Barnstaple to Putsborough

26/7/14 A drive to the light industrial estate just over the large Taw Bridge enabled us to walk straight on to the Tarka Trail/SWCP. The going was flat and straight alongside the river and we soon arrived at Braunton Inn.

Some staff were arranging the garden furniture, so we asked if they we're open. Not until 11:30 came the reply. So we carried on. The old railway line heads inland past the Chivenor military bases until eventually reaching Braunton. Before actually getting into the town, we were diverted off towards the burrows.

The tide was out on the river Caen and, much like the burrows on the other side of the Taw, this area makes for interesting walking. There is an interesting cross-section of wildlife too.

The path goes along the flood defences for a few miles until reaching the sand dunes. We were expecting things to get a bit sandy, but the path follows an old, stony, military track instead. It was a hot day. I was expecting us to have seen a shop by now. Luckily, one of the car parks' attendants was selling bottled water. After crossing the golf course, we were given an option of walking along a busy road or heading inland "avoiding local amenities". We naturally went to see if the amenities included a pub. A soft drink and chocolate bar later, we climbed our first hill of the day.

After another walk along the road, we arrived in Croyde. The beach was busy and we must been quite conspicuous amongst the scantily clad holiday makers. On leaving the beach we could have waited for a bus back to the car. But, we had made good time and decided to go on around Baggy Point.

Coming out above the beach at Putsborough, we decide to head back along the road to Croyde. A refreshing cider and nice pasty later, we caught the bus back to the car. Then we returned to the surprisingly pleasant Braunton Inn for pints of Otter Ale (4.5%) and Tribute (4.2%) for £6.70.

Bideford to Barnstaple

22/7/14 Busy weekends meant that we had to do another midweek trip. My daughter kindly dropped us at South Molton where we could get a £3.60 North Devon bus ticket for the day. Before we started the walk, we had to return to Appledore.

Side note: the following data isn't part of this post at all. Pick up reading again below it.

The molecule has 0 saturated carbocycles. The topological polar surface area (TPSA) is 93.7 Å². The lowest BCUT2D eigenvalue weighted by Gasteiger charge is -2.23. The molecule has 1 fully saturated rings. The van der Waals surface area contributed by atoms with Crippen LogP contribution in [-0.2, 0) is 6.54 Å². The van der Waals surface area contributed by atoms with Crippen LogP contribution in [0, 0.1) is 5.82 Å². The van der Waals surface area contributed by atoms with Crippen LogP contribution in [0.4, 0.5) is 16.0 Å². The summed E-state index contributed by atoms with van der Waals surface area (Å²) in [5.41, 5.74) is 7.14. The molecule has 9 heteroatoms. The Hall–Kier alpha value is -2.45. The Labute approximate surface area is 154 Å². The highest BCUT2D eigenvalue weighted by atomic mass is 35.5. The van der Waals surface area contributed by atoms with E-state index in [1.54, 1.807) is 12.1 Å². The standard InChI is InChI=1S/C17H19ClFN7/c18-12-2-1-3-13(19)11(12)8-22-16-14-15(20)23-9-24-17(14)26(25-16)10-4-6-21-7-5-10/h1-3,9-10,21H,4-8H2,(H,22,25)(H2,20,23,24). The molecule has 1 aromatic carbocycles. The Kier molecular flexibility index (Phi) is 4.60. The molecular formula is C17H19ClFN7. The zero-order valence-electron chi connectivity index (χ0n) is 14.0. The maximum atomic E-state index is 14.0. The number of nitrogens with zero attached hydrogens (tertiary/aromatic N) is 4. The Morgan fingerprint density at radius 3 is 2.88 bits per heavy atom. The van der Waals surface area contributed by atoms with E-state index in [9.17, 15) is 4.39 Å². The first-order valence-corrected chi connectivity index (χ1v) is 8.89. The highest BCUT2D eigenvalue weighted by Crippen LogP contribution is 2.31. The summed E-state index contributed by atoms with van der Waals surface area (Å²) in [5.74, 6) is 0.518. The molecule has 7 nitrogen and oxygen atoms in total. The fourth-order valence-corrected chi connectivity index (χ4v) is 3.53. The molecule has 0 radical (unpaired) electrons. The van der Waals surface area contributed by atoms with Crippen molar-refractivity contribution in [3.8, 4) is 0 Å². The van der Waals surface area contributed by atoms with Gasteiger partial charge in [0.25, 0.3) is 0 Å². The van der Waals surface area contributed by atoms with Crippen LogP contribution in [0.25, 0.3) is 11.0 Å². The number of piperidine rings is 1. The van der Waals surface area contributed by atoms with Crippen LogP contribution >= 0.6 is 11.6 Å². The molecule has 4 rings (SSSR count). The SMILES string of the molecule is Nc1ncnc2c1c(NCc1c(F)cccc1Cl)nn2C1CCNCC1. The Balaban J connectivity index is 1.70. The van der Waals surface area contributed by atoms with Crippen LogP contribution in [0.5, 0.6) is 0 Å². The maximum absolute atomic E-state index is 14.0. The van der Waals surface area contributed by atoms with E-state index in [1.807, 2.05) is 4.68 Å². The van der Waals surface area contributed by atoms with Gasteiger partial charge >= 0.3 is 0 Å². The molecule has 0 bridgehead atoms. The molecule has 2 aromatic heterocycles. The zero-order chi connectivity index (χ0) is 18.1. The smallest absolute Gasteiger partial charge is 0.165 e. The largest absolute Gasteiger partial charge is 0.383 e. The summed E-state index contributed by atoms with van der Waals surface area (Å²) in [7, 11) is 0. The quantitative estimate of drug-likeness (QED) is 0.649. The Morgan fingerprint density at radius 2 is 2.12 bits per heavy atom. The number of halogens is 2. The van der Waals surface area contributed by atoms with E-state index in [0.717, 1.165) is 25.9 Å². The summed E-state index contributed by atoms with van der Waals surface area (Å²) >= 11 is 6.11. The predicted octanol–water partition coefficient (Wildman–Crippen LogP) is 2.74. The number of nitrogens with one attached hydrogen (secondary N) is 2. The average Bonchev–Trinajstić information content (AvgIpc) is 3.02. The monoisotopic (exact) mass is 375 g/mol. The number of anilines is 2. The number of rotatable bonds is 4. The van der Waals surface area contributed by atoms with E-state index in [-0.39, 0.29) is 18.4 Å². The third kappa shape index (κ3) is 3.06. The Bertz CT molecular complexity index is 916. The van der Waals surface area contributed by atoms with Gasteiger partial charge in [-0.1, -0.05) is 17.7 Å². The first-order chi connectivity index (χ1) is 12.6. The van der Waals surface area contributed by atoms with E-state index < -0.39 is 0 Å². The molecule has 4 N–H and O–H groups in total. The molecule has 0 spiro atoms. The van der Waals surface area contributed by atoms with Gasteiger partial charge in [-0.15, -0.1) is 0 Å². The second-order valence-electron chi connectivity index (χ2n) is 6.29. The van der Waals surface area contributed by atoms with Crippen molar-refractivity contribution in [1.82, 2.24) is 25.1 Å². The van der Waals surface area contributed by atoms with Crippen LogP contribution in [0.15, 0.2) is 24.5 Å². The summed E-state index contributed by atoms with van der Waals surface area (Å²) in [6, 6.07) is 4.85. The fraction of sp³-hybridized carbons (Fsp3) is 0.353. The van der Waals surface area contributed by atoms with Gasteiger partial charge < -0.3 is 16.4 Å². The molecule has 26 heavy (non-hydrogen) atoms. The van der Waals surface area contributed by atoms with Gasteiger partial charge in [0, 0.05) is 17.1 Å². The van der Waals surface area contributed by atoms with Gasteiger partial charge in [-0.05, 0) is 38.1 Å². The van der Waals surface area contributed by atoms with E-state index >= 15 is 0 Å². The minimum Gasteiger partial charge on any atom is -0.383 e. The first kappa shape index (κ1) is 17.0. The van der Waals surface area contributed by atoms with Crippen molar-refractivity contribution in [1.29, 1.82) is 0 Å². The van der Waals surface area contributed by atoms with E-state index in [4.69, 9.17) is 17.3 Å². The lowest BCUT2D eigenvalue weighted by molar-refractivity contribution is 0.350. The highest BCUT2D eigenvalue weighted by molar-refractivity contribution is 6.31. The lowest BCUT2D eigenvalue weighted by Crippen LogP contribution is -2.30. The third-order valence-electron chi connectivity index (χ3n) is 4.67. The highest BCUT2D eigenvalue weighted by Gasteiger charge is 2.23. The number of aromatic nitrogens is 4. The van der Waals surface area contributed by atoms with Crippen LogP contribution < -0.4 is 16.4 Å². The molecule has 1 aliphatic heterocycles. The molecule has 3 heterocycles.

The Royal George was shut on our last visit. I'm fairly sure that we were the first visitors on this day. It took us about ten minutes to get served and then the only ale went off. So it was pints of Liquid Sunshine (3.9%) and Poundhouse cider (6%) for £7.20 before the bus back to Bideford.

The Kings Arms appeared to be the only pub still trading along Bideford's Quay. We had two nice pints of Atlantic (4.2%) and Devon Dympsy (4%) for a reasonable £5.80. This was easily the best beer of the whole day. Then it was over the Torridge to the old railway station and off along the Tarka Trail. This is the old railway line, now tarmacked over and shared with cyclists. We headed back down the estuary.

We passed Appledore Shipyard and after we came through Instow Station, turned off the track and headed along the front.

The Bar had been advertising itself along the path as a quayside pub, so we felt obliged to go in. Pints of Doom Bar (4%) and Atlantic (4.2%) for £6.90 were quaffed, but we were still undecided whether it is a bar/restuarant or a pub.

The Instow Arms is just a few hundred yards further on. We had pints of Silver Stallion (4.3%) and Clearwater's Honey Beer (3.7%) for £7.20 in what also felt like an eatery.

Soon we were walking along the road beside the nice looking beach at Instow. This gave way to some dunes before the path skirted around the splendid cricket ground. We then followed the river before returning to the Tarka Trail. The next few miles are flat, straight and relatively boring. On reaching the outskirts of Barnstaple, the usual big town confusion meant that we followed the acorn sign over the new bridge. Once across the river, the signs pointed in both directions along the Taw. We followed them back to the town centre and the bus to South Molton.